It must have been a good fit. According to the press material, Noah jumped right and contributed most of the lyrics.

Yes, he probably wrote 75% of them. Most of the record, music-wise and how it was structured, was me. Those guys came up with their own parts and everything like that, but most of the structures of all the songs I spent two or three months leading up to the studio playing guitar every night and working on stuff. Basically because of their work schedules they didn’t have that much time to put into it.

Noah’s a way better lyricist than me. In his other band [In the Mouth of Radness], he writes pages of lyrics. We had a general idea; Noah and I, we had talked about the ideas of some of the lyrics of the songs. I pretty much had a paragraph or two of general lyrics. When we got into the studio, we did the music and then got time to do the vocals. He had most of the songs kind of written and he just kind of pulled from my lyrics to fill in his. So it turned into a little bit of a collaborative effort, but most of it being headed by Noah.

In contrasting Throes to the rest of your discography, in my notes I originally wrote “more complex” but then crossed it out and changed it to “more textured.”

Oh, I 100% agree with you on that one! I actually probably even used that describing the album to people. Yeah, you nailed it. To make things heavy, working from a minimalist, simplistic palette is always better. It just makes things heavier the less busy they are.

With this album partially the reason there’s a little more guitar texture is because Noah does a little bit more. I feel more comfortable stepping back from always playing low with Noah in the band. He always adds a little bit more so it’s driven me to write a little bit more and add a little bit more guitar work. So I think that’s kind of why this album turned out that way.

aseethe band

On the title track which we were previewing, right about midway through, it suddenly becomes this kind of post-hardcore thing. It reminded me of the band Ceremony but played at about half the speed. There’s a progressiveness that seeps into the sound.

We’ve never had that description tied on us so that’s cool to hear.

Maybe it’s just a function of, like you mentioned, being more confident to step outside your comfort zones.

Yeah, it definitely is. The lows are there with Noah and I can play more leads, for lack of a better term, or play higher textures or melodies. I can do more than have to rely on just being heavy and playing rhythm guitar.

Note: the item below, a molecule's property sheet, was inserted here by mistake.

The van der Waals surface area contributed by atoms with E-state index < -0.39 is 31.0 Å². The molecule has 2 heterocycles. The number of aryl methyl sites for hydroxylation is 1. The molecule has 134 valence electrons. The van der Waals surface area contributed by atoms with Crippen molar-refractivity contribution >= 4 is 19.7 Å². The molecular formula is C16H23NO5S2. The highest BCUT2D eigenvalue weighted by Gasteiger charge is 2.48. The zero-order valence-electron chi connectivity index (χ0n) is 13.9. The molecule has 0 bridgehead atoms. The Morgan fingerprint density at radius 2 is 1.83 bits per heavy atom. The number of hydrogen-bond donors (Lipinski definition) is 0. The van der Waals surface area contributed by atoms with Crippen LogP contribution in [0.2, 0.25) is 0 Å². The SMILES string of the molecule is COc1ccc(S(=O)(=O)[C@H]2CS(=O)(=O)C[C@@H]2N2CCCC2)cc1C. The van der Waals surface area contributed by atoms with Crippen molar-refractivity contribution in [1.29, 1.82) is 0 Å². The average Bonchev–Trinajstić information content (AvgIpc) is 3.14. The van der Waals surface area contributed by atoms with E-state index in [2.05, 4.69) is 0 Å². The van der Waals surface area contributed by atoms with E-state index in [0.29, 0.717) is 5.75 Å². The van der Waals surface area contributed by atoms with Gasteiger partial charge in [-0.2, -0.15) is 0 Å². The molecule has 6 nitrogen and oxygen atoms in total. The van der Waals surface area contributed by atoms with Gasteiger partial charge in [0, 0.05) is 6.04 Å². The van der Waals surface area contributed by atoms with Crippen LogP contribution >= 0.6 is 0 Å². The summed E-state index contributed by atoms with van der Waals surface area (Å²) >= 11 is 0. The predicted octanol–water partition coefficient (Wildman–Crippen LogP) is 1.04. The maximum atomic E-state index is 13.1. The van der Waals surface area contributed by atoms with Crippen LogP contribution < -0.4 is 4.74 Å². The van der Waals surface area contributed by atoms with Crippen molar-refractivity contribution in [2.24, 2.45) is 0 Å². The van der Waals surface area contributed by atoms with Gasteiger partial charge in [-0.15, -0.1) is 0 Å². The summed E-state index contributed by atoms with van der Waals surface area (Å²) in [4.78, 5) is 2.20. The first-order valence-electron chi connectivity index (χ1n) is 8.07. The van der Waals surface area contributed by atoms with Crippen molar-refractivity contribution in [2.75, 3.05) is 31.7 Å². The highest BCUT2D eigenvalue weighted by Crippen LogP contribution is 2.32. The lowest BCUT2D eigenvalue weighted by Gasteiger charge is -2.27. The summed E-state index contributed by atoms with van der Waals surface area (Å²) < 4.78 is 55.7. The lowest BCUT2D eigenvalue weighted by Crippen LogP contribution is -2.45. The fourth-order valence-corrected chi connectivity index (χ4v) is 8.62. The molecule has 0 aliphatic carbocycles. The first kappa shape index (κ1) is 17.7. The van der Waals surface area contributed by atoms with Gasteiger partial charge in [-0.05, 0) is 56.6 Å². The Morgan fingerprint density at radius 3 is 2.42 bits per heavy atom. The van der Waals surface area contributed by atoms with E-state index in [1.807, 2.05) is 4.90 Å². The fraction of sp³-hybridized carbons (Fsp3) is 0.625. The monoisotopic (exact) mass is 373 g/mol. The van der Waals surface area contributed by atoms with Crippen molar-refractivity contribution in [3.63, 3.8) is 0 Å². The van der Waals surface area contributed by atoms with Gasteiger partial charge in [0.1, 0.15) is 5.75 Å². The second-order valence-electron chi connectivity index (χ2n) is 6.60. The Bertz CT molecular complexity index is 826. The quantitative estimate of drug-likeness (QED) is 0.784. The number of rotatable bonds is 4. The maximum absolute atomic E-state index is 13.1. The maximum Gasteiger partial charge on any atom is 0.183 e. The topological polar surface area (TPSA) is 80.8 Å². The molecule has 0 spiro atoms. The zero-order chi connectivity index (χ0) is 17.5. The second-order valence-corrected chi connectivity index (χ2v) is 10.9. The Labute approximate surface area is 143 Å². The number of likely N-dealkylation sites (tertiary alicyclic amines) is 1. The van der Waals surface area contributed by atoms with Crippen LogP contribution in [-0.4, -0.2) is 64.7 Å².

Another song that really struck out at me was “No Realm.” It reminded me of the punk that Flipper specialized in.

Probably the one band that is a constant thread between all three of us is Fugazi. We were joking when we were writing it and demoing that song, we were like, “What is this? What is this song?” We finally decided it was Doomgazi!

“Suffocating Burden” also stands out. It’s probably the shortest thing that you’ve ever done, less than four minutes long, all-instrumental, and droney. It’s quite a departure sonically.

With that track Eric uses a gong and a bass amp, and then uses microphones to create a feedback loop of the gong. So what you’re hearing for the main part of that track is a gong actually vibrating from feedback. That’s creating that note and that drone. Then I added some extra noise and used a contact mic at home. Then we had a friend of ours come in the studio and do a bunch of feedback.

Initially that gong track was like 16 minutes long. We were trying to figure out what we wanted to do with it. It fit really well within an album if we checked it to this length, it kind of fit as one side of the album. But also at 16 minutes, it was very much like Eric created all of these movements, and I kind of picked the best movement that I thought would fit in with the track.

Also, going back to what you said, we’re trying to do stuff a little different[ly]. Before, we probably would have built that into a whole 20-minute long song, but we were trying to experiment with having shorter songs with more ideas, rather than having one or two long songs and trying to paste all those ideas together. I feel like it adds more dynamics as a four-minute drone track. I think that’s pretty good to keep people’s attention unless they really are like me and can drive down the highway listening to Sunn O))).

I got to tell you, if you keep making records manipulating gong sounds, more people are going to start accusing the band of being progressive.

[Laughs] We’re okay with that.

Aseethe’s Throes releases May 17th via Thrill Jockey Records. The band will be touring the Midwest this month, dates below:

May 16 – Omaha, NE – Midtown Art Supply
May 17 – Sturgis, SD – Kickstands Campground & Venue *
May 18 – Des Moines, IA – Vaudeville Mews *
May 19 – Minneapolis, MN – 7th St Entry *
May 20 – Rock Island, IL – Ribco *
May 21 – Indianapolis, IN – Black Circle Brewing *
May 22 – Lexington, KY – Cosmic Charlie’s *
May 23 – Pittsburgh, PA – Brillobox *
May 24 – Columbus, OH – Dirty Dungarees Laundromat & Bar
May 25 – Chicago, IL – Sleeping Vilage w/ Bloodyminded
Jun. 8 – Iowa City, IA – Trumpet Blossom w/ Stay Asleep
Jul. 4 – Rock Island, IL – Wake Brewing w/ Conan
Jul. 17 – Iowa City, IA – Gabe’s w/ UN
Jul. 20 – Minneapolis, MN – Hexagon Bar w/ Druids, Snow Burial
* w/ Primitive Man